If you didn’t see the Sylvester Stallone-Arnold Schwarzenegger prison break movie “Escape Plan” this weekend, I have a surprise for you.
It’s pretty awesome!
I’ve conducted a quick sample of reviews online, and I would characterize them overall as “mixed to favorable.” Rotten Tomatoes rates it at 52 percent among critics, with 69 percent of the audience having liked it. Critical comments run the gamut from ripping the film (“Tedious.” “Routine.” “Pointless.”) to damning it with faint praise (“…surprisingly entertaining!” “…does what it sets out to do”).
Whether liking or hating the movie, most critics seem to agree that the actual escape plan is ridiculous. Actually, I didn’t feel that the plan was any more preposterous than the ever-escalating series of improbable (or downright impossible) events that allowed “Gravity” to turn out the way it did, and it seems as though almost everyone agrees that it’s a masterpiece!
I liked “Gravity” very much, indeed. And, in terms of cinematography and special effects, I think it’s a masterpiece. But what I want you to know is, in its own way, “Escape Plan” is a masterpiece, too.
Three things distinguish a great buddy action thriller from its lesser rivals: A) the stars and the chemistry they share, B) a well-balanced blend of suspense and humor and C) a wonderfully realized villain.
In the case of “Escape Plan,” if the team-up of Sly and Ahnold had any more chemistry, the film would probably spontaneously combust.
Yeah, Stallone now seems capable of only two facial expressions: earnest and earnestly enraged. Yeah, Schwarzenegger, (unlike Stallone) seems to have lost a bit of muscle tone over the years. Doesn’t matter. Sly is deadly serious and ice-cold as the world’s foremost prison security expert Ray Breslin, who plies his trade by having himself locked up and then escaping from the toughest prisons on Earth. And then there’s Arnold, the actor. And I mean that! Arnold inhabits his character, big-man-in-prison Emil Rottmayer, as though he were an actual person, rather than just another on-screen version of himself. The only other time I can recall him getting this close to actually playing a part was in 1994’s “True Lies.”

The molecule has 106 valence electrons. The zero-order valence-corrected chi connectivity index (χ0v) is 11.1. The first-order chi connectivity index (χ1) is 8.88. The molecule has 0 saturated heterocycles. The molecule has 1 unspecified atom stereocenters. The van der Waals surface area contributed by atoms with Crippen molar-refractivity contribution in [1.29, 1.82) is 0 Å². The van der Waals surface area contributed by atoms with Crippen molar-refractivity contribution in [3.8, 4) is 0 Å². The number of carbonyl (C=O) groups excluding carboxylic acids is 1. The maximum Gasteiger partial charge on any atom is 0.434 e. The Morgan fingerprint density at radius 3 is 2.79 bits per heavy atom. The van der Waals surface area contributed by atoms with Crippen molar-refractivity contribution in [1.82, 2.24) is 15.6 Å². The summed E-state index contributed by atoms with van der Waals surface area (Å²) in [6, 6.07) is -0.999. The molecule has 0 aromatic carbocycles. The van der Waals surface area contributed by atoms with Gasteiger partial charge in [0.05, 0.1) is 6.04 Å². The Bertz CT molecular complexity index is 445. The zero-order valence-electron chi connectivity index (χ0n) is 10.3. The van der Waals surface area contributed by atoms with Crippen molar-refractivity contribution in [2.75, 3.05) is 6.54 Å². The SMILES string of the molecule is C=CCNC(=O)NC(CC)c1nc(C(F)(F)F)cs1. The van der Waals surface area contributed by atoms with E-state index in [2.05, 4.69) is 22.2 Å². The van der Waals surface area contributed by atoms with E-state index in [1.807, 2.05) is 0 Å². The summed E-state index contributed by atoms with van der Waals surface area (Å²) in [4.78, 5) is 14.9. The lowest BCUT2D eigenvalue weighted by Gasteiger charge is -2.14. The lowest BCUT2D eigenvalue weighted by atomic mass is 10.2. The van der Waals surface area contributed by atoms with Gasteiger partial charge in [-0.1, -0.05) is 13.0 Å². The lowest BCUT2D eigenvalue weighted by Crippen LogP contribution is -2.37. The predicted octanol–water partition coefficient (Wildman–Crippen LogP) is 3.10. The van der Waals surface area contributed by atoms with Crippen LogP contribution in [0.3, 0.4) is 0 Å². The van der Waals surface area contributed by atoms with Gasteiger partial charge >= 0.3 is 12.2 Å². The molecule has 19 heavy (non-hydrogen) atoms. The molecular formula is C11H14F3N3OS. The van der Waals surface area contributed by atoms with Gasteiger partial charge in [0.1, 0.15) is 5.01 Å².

Stallone’s Breslin is tricked into having himself locked up in the world’s most secure maximum security prison, a place constructed specifically by private industry to house the truly awful people the government wants to “disappear.” After he finds out he’s been “buried” forever, Breslin is befriended by Rottmayer. Rottmayer has noticed that Breslin is constantly observing and mentally cataloging aspects of “The Tomb,” as the prison has been dubbed. The two set to work devising a way to get out.
Their investigation of the prison’s hoped-for weaknesses requires many diversions, stunts and careful manipulations of various prisoners and staff. These activities are played for maximum action, drama and laughs. Stallone pounds along like a pit bull, and Schwarzenegger leaps from one challenge to the next with a twinkle in his eye and a surprisingly droll delivery of his many humorous lines. Arnold even manages to make a scene involving a variation of water-boarding funny.
And then there’s Jim Caviezel, as Warden Hobbes. In a delightful upending of the peculiarly soft-spoken hero of CBS’s “Person of Interest,” Caviezel plays a ruthless, butterfly-collecting, megalomaniacal sadist. As crazed movie villains go, the only thing missing from Hobbes’ arsenal of ironic commentary, facial tics, vicious inclinations and overarching ambition is a cat to hold and stroke throughout the proceedings. Of course, Warden Hobbes clearly couldn’t tolerate cat-hair on his expensive clothing, which is probably the only reason he doesn’t have one.
While some critics took exception to moments during the film where the obviously hyper-intelligent Hobbes had to suddenly “be stupid” in order for the escape plan to work, I chalked up those moments to the warden’s arrogance, based firmly in his belief that he was so much smarter than everyone else. If you’re at first doubtful as to the level of creepy that inhabits Caviezel’s Hobbes, or of the game that director Mikael Hafstrom is actually playing, watch closely for a cringe-inducing but hilarious moment between Hobbes and one of his video surveillance operators.
After an appropriately action- and subterfuge-fueled build-up, the escape plan is finally put into motion. From that moment on, things blast along.
I had a great time at this movie. Not only was it an enjoyable action thriller; it demonstrated that while neither Stallone nor Schwarzenegger are the draws they once were, together they are truly a force to be reckoned with.